December copper gained 3.35 cents on volume of 49,260 contracts. Open interest increased by a hefty 5,481 contracts, which in relation to volume is approximately 450% above average. This is a heavy increase of open interest, and we remain skeptical of the markets ability to move significantly higher. As this report is being compiled on October 12. December copper is trading 5.25 lower.
December gold advanced $5.50 on light volume of 122,915 contracts. Open interest increased by 3,412 contracts, which in relation to volume is a bit more than average. We have been advising that speculators stand aside until the market has had a chance to correct. As this report is being compiled on October 12, December gold is trading down $15.30. Gold needs to hold its September 26 low of 1738.30, or its next area support is $1720.
December silver closed 2.7 cents lower on volume of 38,628 contracts. Open interest increased by 1,240 contracts, which in relation to volume is approximately 20% above average. We have been warning our clients about the bearish implications of the open interest build during the decline and sideways movement of silver. As this report is being compiled on October 12, silver is trading 47.2 cents lower. We believe the market has further to go on the downside. Stand aside.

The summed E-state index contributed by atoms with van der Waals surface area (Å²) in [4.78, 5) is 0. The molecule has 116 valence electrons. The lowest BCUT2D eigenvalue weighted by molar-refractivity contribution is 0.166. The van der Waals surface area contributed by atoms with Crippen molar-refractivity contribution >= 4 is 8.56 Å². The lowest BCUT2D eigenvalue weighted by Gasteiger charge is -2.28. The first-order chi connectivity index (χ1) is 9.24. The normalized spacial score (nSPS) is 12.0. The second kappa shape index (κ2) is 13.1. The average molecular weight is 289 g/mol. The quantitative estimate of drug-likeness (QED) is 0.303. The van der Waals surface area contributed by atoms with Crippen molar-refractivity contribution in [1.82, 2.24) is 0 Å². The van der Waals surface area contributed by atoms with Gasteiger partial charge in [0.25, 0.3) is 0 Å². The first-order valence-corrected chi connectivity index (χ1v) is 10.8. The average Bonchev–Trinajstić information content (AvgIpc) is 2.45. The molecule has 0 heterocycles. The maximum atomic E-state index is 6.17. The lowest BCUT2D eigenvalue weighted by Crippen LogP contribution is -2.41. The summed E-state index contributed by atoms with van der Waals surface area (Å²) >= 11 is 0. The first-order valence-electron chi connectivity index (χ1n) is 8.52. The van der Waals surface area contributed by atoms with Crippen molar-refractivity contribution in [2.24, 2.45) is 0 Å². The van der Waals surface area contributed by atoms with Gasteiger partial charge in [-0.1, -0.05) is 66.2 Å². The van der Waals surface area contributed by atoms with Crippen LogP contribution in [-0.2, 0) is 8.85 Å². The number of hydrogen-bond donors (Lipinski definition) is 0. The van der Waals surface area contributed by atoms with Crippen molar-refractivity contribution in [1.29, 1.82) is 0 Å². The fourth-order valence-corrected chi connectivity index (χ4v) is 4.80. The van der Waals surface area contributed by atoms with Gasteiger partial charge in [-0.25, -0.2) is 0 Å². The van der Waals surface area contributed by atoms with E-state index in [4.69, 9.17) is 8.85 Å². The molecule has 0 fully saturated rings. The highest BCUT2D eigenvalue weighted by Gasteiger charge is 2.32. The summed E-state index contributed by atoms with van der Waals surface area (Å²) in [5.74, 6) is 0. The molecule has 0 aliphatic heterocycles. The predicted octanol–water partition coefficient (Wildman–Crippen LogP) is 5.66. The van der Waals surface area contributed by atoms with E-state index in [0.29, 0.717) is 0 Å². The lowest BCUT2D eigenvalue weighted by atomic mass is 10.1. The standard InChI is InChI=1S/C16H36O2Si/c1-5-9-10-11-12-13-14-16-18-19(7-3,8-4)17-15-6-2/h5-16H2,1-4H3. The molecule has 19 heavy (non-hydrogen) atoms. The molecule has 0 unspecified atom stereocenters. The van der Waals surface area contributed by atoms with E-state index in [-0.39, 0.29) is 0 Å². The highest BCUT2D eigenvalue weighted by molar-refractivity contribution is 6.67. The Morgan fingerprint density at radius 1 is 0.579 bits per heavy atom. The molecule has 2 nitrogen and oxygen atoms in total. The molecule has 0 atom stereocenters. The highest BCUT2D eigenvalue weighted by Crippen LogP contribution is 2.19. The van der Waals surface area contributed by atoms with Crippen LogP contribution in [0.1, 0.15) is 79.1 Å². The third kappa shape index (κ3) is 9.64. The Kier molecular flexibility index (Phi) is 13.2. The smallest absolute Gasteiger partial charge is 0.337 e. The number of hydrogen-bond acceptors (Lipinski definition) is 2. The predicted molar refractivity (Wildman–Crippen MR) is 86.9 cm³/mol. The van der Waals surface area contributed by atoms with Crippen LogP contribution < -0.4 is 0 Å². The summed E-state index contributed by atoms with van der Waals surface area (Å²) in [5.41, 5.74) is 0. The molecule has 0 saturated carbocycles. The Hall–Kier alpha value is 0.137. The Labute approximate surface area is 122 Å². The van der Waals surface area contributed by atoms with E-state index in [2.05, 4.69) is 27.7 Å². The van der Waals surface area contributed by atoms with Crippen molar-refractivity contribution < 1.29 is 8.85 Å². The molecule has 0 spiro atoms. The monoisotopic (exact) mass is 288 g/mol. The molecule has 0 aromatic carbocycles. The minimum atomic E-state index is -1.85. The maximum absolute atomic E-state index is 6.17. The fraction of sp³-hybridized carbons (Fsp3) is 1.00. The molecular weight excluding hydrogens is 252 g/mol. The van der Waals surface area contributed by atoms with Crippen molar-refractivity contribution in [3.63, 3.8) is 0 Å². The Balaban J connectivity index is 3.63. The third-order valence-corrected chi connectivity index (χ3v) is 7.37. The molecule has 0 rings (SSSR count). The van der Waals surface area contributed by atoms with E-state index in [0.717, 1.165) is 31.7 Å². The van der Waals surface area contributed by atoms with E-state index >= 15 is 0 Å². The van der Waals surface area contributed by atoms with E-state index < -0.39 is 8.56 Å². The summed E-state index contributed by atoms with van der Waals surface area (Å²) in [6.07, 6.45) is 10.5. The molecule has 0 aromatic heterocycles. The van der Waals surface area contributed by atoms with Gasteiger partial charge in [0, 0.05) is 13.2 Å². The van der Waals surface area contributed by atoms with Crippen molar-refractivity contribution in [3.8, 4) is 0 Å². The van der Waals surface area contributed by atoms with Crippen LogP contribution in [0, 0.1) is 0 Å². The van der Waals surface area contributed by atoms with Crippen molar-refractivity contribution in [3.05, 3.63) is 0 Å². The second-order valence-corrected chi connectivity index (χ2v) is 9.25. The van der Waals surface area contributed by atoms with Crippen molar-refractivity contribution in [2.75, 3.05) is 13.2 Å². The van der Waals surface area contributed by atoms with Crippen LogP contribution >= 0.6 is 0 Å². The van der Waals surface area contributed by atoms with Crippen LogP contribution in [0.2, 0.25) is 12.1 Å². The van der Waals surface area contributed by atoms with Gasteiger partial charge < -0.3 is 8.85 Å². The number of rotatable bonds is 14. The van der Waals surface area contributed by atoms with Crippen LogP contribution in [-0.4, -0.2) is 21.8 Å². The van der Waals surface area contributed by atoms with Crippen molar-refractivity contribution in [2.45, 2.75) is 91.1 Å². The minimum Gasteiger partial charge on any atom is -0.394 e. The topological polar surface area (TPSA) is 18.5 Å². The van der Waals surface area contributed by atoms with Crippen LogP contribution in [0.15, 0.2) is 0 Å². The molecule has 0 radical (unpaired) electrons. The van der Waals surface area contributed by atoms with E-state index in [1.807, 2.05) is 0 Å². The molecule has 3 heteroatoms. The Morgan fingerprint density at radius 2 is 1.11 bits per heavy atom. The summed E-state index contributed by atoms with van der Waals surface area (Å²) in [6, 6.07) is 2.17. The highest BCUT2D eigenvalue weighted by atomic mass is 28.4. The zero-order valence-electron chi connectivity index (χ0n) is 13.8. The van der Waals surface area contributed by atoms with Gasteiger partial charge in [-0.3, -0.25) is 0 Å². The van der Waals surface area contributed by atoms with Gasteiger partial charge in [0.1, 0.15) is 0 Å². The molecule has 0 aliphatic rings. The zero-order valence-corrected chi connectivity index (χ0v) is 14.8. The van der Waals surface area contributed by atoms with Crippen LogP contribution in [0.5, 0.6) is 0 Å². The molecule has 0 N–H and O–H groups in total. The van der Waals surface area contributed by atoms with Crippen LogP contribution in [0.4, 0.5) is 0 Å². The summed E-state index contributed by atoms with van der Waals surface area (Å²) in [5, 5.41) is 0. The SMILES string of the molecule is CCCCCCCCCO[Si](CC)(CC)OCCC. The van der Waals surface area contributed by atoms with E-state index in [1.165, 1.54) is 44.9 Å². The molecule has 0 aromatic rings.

The December euro gained 33 points on volume of 223,780 contracts. Open interest declined by 626 contracts, which is a minuscule decline. On October 10, the December euro generated a short-term sell signal. Stand aside.
Apple Computer: On October 11, Apple Computer generated a short-term sell signal.
S&P 500 E mini:
The S&P 500 E mini gained 2.25 points on volume of 1,586,415 contracts. Open interest increased by 14,068 contracts, which in relation to volume is approximately 50% less than average. The market continues to act in a bearish fashion and speculators should definitely have long put protection in the S&P 500 E mini or another major index. The market may get a temporary bounce at the cash S&P 500 50 day moving average of 1427, or 1423 on the emini continuation chart.